CVPR 2010 Tutorial on Higher Order Models in 


Speakers
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Purpose of this
course Many labelling problems in computer vision such as image
restoration, disparity estimation and object recognition are often modelled
via Markov Random Fields. Most commonly the model has an underlying simple
4(8)connectivity field. These simple models are very popular, very likely
due to the fact that efficient inference (and learning) techniques exist. It
is well known that modelling jointly several variables, i.e. higherorder
cliques, considerably improve the modelling power and hence the results. The
goal of this tutorial is to analyse and categorize various types of different
higherorder random field models which have been considered in the past (e.g.
patchbased priors, curvature prior, topology prior, etc).
The key question for such powerful models is whether efficient and powerful
inference techniques exist. This question is the main focus of the tutorial,
and we will review recent work which has shown that inference is indeed
tractable, by e.g. transforming the higherorder model into a pairwise one. Relationship to
tutorial at ICCV 2009 We had given a general (full day) tutorial
at ICCV 09 on MAP Inference in Discrete Models. The ICCV tutorial was very
general and higherorder models were not really covered. Given recent
advances and interest in this field we believe that this tutorial will appeal
to a large audience. We hope to inspire many people to use in the future more
sophisticated higherorder models. Final Syllabus 1. Introduction
to Higher Order Random Field Models 2. Background
of inference techniques: PseudoBoolean Optimization, Message Passing, LPrelaxation
techniques, and Dual Decomposition. 3. Low
to medium order Models a. Patch based models: FoE,
Patternbased potentials. b. Regionbased potentials
(labelconsistency; P^n Potts) c. Curvature, etc. d. Transformation of a+b
to pairwise model. e. Examples: stereo, denoising,
object recognition, etc. 4. Global
(full image) Models a. Topology: Connectivity, Bounding Box,
Silhouette constraint etc. b. Preserve distribution of labels
(Marginal Probability Field), and global appearance models. c. Label cost prior. d. Examples: denoising, interactive
segmentation, cosegmentation, FilterFlow etc. 5. Summary
and Directions for Future Work About the Speakers 


Carsten
Rother
received his Diploma degree with distinction in 1999 at the University of
Karlsruhe/Germany. He did his PhD at the Royal Institute of Technology
Stockholm/Sweden, supervised by Stefan Carlsson and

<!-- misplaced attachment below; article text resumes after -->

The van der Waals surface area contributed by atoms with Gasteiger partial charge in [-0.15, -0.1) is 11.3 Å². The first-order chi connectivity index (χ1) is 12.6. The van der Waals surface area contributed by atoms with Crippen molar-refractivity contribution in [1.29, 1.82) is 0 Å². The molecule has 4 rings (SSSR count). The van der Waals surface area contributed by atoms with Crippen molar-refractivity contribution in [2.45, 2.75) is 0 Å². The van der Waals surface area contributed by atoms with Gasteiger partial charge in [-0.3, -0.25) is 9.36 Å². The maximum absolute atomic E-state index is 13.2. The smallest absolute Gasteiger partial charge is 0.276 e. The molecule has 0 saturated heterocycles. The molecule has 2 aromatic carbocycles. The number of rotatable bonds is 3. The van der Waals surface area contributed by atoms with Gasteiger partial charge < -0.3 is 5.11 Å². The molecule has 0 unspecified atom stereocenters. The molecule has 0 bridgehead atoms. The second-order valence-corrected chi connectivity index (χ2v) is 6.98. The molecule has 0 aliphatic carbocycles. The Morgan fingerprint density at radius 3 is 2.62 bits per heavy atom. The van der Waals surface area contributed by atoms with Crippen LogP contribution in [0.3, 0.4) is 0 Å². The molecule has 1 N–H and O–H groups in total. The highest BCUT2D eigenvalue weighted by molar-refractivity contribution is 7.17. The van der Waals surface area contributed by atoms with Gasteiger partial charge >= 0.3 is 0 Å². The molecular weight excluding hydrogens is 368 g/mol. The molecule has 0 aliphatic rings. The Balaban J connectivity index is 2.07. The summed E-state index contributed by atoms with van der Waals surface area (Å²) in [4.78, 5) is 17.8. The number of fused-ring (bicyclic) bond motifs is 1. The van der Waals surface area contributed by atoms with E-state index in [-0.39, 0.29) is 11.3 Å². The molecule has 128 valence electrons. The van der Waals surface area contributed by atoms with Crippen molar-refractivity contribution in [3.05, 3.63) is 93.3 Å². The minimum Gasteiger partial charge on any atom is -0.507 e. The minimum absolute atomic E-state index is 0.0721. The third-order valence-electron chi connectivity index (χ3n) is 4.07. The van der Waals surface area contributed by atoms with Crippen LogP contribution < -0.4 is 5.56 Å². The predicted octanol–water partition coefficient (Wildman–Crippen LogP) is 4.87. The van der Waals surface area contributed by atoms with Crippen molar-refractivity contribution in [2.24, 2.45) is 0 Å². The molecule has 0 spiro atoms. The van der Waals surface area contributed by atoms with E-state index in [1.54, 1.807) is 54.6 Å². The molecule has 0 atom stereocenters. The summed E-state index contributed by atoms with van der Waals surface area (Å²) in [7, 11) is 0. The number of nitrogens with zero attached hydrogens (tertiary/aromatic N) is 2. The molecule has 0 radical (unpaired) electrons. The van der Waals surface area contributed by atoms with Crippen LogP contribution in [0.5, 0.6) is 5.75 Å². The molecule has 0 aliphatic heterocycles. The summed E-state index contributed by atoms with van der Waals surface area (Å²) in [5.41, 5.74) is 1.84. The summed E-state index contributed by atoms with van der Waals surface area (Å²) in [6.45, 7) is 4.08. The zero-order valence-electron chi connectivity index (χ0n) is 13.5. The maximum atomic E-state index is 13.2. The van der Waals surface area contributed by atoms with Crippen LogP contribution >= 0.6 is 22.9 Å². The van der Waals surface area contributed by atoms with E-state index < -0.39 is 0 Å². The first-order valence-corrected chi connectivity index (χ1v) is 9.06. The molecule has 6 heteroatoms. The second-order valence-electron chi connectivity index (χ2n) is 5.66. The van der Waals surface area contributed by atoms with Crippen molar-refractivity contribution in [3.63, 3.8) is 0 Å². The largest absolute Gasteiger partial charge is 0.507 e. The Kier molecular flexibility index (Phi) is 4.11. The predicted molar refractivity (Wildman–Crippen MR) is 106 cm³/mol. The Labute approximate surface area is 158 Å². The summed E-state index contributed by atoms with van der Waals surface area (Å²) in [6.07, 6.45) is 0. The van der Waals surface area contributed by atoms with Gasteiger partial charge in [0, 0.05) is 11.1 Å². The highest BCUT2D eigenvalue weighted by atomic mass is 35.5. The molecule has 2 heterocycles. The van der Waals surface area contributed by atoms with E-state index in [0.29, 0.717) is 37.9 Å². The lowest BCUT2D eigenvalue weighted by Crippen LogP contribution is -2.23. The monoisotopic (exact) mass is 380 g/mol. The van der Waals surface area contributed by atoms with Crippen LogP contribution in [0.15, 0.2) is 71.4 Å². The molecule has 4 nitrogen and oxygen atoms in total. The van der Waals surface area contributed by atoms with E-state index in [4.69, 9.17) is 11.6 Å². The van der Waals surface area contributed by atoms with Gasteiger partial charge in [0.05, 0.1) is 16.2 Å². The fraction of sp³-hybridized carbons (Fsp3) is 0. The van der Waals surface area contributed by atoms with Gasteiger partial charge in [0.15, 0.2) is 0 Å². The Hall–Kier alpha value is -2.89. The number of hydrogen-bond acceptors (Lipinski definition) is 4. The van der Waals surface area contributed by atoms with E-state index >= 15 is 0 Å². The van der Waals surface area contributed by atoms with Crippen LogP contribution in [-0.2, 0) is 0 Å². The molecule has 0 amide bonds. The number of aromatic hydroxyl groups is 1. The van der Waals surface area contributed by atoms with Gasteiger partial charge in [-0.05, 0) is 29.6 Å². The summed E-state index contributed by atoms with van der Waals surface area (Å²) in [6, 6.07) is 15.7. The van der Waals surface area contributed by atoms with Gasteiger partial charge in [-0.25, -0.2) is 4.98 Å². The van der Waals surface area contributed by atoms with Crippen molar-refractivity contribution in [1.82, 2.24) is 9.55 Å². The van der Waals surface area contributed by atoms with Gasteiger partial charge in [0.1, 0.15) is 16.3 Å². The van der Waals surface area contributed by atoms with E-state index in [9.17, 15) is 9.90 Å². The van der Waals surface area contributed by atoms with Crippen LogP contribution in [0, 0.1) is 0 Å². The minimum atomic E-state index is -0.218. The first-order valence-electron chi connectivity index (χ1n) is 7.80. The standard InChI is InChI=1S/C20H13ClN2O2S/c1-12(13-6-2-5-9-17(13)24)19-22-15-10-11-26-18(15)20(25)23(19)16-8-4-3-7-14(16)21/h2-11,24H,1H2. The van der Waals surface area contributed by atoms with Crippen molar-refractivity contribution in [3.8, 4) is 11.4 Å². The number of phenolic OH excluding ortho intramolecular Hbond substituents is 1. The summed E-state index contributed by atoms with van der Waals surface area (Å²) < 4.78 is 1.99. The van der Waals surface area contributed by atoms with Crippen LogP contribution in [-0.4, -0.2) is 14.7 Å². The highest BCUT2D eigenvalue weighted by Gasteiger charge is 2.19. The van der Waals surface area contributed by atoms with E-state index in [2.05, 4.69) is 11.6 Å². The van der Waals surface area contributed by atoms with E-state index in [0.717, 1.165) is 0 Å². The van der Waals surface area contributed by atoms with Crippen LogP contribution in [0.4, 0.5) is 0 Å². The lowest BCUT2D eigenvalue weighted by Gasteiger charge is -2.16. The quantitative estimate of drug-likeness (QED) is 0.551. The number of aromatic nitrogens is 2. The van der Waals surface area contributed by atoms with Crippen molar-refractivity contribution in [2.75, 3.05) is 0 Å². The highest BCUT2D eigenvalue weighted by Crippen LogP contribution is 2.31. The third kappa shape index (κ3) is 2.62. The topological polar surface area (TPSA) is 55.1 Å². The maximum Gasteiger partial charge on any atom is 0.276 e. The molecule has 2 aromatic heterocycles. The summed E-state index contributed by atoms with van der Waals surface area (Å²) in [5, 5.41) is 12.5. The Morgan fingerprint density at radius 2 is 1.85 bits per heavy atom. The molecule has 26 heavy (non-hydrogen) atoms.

JanOlof Eklundh. Since
2003 he is a researcher at Microsoft Research Cambridge/UK. He supervises
several PhD students and gives frequently invited talks, organizes workshops
and taught a tutorial (MAP Inference in Discrete Models at ICCV 09). His
research interests are in the field of “Markov Random Fields for
Computer Vision”, “Discrete Optimization”, and
“Vision for Graphics”.
He has published more than 20 high impact papers (at least 10
citations) at international conferences and journals. He won the best paper
honourable mention award at CVPR ’05, and he was awarded the DAGM
Olympus price 2009. He serves on the program committee of major conferences
(e.g. SIGGRAPH, ICCV, ECCV, CVPR, NIPS), and has been area chair for BMVC
’08 – ‘10 and DAGM ‘10. 


Sebastian
Nowozin
is a researcher in the Machine Learning and Perception group at Microsoft
Research Cambridge. He received
his Master of Engineering degree from the Shanghai Jiaotong
University and his diploma degree in computer science with distinction from
the Technical University of Berlin in 2006. He received his PhD degree with
highest distinction in 2009 for his thesis on learning with structured data
in computer vision, completed at the Max Planck Institute for Biological
Cybernetics, Tuebingen and the Technical University
of Berlin. His research interest
is diverse and includes computer vision, machine learning, and continuous and
discrete optimization. He
organizes the successful “Optimization for Machine Learning”
workshop series at NIPS (OPT 2008, OPT 2009) and serves as PCmember/reviewer
for machine learning (e.g. NIPS, ICML, AISTATS, UAI, ECML, JMLR) and computer
vision (e.g. CVPR, ICCV, ECCV, PAMI, IJCV) conferences/journals.